We’re here at the end of the road for this cycle of “The Voice”. NBC looked into it, but it couldn’t find a way to extend the season any further. (Lord knows the one-hour repeat hour before the finale proper demonstrates how badly this network is milking this franchise.) But that’s all for the best, as the outcome tonight looks pretty much preordained. I went on record saying this last night, but I’ll once again reiterate that it’s Cassadee Pope’s contest to lose at this point. Assuming they stagger the eliminations, we should have Pope and Terry McDermott standing alone in the final moments before the champion is crowned.

But who knows? That’s why we have to watch the show and find out how close those predictions match reality. All we knows is that tonight’s 2-hour finale will feature a slew of performances by the final three contestants, the coaches, and a parade of other artists taking advantage of the spotlight in order to spike record sales before the holidays are over. Even though we have 120 minutes to get through, I’ll be sparing in tonight’s liveblog when discussing things non-show related. I’m sure you’re dying to hear my thoughts about The Killers’ latest single, but there’s a top-notch team of music critics here at HitFix that can fill that role nicely.
 
Let’s get the final running diary of the Fall underway!

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<p>Juan Antonio Bayona's &quot;The Impossible.&quot;</p>

Juan Antonio Bayona's "The Impossible."

Credit: Summit Entertainment

'The Impossible,' 'Zero Dark Thirty' and 'Holy Motors' are the best films of 2012

Generally a passionless but very good year for movies

If you were to have asked me last June if 2012 was a good year for movies my answer would have been a definitive "no."  Sure, "The Avengers," "Moonrise Kingdom," "Beasts of the Southern Wild" and the long delayed "Cabin the Woods" provided some refuge, but for the most part the first half of this year was full of forgettable films.  This isn't necessarily anything new.  The better prestige films always tend to begin their roll outs in September.  By December - all of a sudden - there are seemingly enough great movies for people to champion.  The difference with 2012 is that while there were a lot of very good movies, there weren't necessarily a significant number of great movies.

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Top 10 Best Albums Of 2012: Fiona Apple, Kendrick Lamar, Swans, Miguel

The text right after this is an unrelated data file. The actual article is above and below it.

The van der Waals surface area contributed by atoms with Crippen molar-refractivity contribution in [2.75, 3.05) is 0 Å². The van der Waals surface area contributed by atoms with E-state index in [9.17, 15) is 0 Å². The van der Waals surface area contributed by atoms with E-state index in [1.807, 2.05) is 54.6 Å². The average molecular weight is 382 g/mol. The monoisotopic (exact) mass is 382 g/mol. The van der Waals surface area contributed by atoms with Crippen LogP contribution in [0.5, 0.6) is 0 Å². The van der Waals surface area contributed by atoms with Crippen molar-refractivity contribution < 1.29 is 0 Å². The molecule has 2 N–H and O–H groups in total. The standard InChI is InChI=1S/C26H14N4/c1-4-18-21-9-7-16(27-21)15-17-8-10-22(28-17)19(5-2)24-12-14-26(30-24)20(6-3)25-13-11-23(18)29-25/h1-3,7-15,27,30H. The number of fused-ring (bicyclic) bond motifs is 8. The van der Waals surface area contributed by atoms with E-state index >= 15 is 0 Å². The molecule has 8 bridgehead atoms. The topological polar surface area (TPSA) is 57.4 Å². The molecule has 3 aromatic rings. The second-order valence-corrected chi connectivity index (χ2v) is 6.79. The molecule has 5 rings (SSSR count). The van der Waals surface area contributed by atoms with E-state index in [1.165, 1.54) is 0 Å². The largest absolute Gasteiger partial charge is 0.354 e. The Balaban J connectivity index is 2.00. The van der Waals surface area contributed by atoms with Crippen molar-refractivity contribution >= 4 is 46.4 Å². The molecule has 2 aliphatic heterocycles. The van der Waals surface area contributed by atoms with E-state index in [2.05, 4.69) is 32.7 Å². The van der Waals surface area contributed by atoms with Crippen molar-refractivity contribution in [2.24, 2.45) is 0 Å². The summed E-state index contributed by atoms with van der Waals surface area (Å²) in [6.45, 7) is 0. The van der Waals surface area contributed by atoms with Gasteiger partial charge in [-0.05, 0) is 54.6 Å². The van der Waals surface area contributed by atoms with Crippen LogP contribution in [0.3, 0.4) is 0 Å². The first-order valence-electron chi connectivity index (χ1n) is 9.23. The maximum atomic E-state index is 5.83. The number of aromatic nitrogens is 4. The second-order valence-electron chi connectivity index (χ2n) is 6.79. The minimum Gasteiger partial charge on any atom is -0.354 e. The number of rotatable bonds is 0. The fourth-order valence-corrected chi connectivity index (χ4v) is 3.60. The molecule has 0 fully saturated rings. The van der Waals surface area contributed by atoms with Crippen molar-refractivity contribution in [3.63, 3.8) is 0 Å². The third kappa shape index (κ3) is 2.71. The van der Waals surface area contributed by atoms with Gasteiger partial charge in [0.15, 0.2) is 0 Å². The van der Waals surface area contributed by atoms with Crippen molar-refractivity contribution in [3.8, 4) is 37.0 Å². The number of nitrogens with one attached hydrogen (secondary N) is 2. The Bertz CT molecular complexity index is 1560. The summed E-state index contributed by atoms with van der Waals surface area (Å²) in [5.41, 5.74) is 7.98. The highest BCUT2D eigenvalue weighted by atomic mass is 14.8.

Top 10 Best Albums Of 2012: Fiona Apple, Kendrick Lamar, Swans, Miguel

Where do Death Grips, Grizzly Bear and Frank Ocean land on Immaculate Noise's list?

If there had to be any trend from my top 10 albums from 2012, the word of the year would be "lean." I admire the understated displays of self-editing. Fiona Apple's album didn't have a note or breath wasted; Miguel's tracklist was tidy, whereas Frank Ocean could learn to trim; Kendrick Lamar and Killer Mike ably balanced comedy and drama with carefully selected words; and mostly-instrumentals like Swans, Godspeed You! Black Emperor and the Dirty Three sequenced those excesses into something tangible and rare.

Other trends: I fell in love with very few country and Americana albums this year, though there will be plenty of those artists that dominate my songs lists. I did, however, fall in love with Emeli Sande, who is clearly the Real Deal. So is How to Dress Well, who broke my heart 10 different ways. I don't think Tallest Man on Earth or Grizzly Bear can make a bad album. Hundred Waters -- who were the first signees to Skrillex's label -- surprised the hell out of me and I hope the hype index of the IDM poster-child won't have a negative impact on their future successes. Matthew Dear, Goat, Burial and Diiv make dark-rooms music.

You can hear samples of most of these albums -- if not just most all of the artists -- on Immaculate Noise's 2012 Top Albums Spotify list.

Some people make great collections of songs, and some artists make albums. Here are 30 of my favorite albums from 2012, with their artists, because 30 is a nice round number...

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<p>Elle Fanning in &quot;Ginger &amp;&nbsp;Rosa&quot;</p>

Elle Fanning in "Ginger & Rosa"

Credit: A24

10 outside-the-box considerations as the Academy votes

Performances that could use a look

With ballots in Academy members hands as of yesterday, the great settling is off and running. Various critics groups and top 10 lists have narrowed the pile enough that voters have a pretty good idea of the landscape in each category. More than that, "frontrunners" have staked their claim on the race, leaving precious little space for dark horses to maneuver.

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Daniel Day-Lewis to receive Montecito Award at Santa Barbara fest
Credit: Nino Munez

Daniel Day-Lewis to receive Montecito Award at Santa Barbara fest

Can anyone come between the man and his third Oscar?

When you're winning, you're winning. Daniel Day-Lewis hasn't missed a stop on the awards circuit so far this season, and the Santa Barbara International Film Festival wasn't about to be the first. It was announced today that the two-time Oscar champ will receive one of the festival's loftiest honors, the Montecito Award, both in recognition of his work in "Lincoln" and his career as a whole.